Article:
Compare any two graphics cards:
GeForce 8800 GTX vs Radeon HD 5770
IntroThe GeForce 8800 GTX makes use of a 90 nm design. nVidia has clocked the core frequency at 575 MHz. The GDDR3 memory works at a speed of 900 MHz on this particular model. It features 128 SPUs along with 64 Texture Address Units and 24 Rasterization Operator Units.
Compare those specifications to the Radeon HD 5770, which has a clock speed of 850 MHz and a GDDR5 memory frequency of 1200 MHz. It also features a 128-bit memory bus, and makes use of a 40 nm design. It features 800(160x5) SPUs, 40 TAUs, and 16 Raster Operation Units.
Power Usage and Theoretical Benchmarks
Power Consumption (Max TDP)
The GeForce 8800 GTX should in theory be a bit faster than the Radeon HD 5770 in general. (explain)
Texel RateThe GeForce 8800 GTX is a bit (more or less 8%) faster with regards to texture filtering than the Radeon HD 5770. (explain)
Pixel RateThe GeForce 8800 GTX is a little bit (more or less 1%) better at AA than the Radeon HD 5770, and also able to handle higher screen resolutions more effectively. (explain)
Please note that the above 'benchmarks' are all just theoretical - the results were calculated based on the card's specifications, and real-world performance may (and probably will) vary at least a bit.
Please note that the price comparisons are based on search keywords - sometimes it might show cards with very similar names that are not exactly the same as the one chosen in the comparison. We do try to filter out the wrong results as best we can, though.
Memory Bandwidth: Memory bandwidth is the largest amount of data (in units of MB per second) that can be transferred over the external memory interface in one second. The number is worked out by multiplying the bus width by the speed of its memory. If the card has DDR type memory, it must be multiplied by 2 again. If it uses DDR5, multiply by 4 instead. The better the bandwidth is, the better the card will be in general. It especially helps with AA, High Dynamic Range and higher screen resolutions.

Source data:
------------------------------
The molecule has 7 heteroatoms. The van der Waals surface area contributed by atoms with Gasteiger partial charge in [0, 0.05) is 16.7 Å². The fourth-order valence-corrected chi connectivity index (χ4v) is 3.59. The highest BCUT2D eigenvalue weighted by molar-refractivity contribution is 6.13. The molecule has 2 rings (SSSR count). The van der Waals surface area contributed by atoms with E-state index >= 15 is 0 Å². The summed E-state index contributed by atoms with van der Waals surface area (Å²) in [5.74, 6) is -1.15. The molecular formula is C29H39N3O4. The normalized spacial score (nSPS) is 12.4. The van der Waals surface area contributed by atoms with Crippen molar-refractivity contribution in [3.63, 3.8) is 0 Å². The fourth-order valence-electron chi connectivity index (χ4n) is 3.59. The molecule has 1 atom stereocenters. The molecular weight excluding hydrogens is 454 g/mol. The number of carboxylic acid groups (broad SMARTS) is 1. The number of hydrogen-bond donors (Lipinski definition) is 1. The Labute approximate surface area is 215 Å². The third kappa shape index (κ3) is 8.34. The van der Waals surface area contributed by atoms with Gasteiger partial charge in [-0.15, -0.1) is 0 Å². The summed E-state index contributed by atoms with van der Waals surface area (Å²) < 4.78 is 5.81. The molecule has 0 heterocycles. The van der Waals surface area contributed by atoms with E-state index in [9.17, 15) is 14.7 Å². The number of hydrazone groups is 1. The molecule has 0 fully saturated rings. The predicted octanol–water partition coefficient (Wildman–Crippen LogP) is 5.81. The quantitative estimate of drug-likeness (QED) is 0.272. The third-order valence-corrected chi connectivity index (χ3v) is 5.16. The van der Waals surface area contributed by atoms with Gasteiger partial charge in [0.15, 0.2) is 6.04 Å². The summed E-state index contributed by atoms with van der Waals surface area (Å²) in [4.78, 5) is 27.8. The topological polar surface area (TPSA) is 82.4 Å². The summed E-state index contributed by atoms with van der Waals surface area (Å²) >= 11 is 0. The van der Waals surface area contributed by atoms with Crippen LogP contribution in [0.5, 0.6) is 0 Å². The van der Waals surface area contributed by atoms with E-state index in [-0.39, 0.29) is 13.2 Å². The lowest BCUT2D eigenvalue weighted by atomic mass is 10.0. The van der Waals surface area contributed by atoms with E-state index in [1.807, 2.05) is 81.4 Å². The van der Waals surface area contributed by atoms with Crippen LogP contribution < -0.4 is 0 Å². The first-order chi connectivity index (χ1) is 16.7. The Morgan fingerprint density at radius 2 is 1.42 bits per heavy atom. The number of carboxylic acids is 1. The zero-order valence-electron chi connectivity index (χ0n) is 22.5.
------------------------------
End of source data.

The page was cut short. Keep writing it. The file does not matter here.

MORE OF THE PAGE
Texel Rate: Texel rate is the maximum amount of texture map elements (texels) that are applied per second. This number is worked out by multiplying the total number of texture units by the core speed of the chip. The higher the texel rate, the better the card will be at texture filtering (anisotropic filtering - AF). It is measured in millions of texels processed per second.
Pixel Rate: Pixel rate is the most pixels the graphics card could possibly record to the local memory per second - measured in millions of pixels per second. Pixel rate is calculated by multiplying the number of colour ROPs by the the core clock speed. ROPs (Raster Operations Pipelines - aka Render Output Units) are responsible for filling the screen with pixels (the image). The actual pixel output rate is also dependant on lots of other factors, especially the memory bandwidth - the lower the memory bandwidth is, the lower the potential to reach the max fill rate.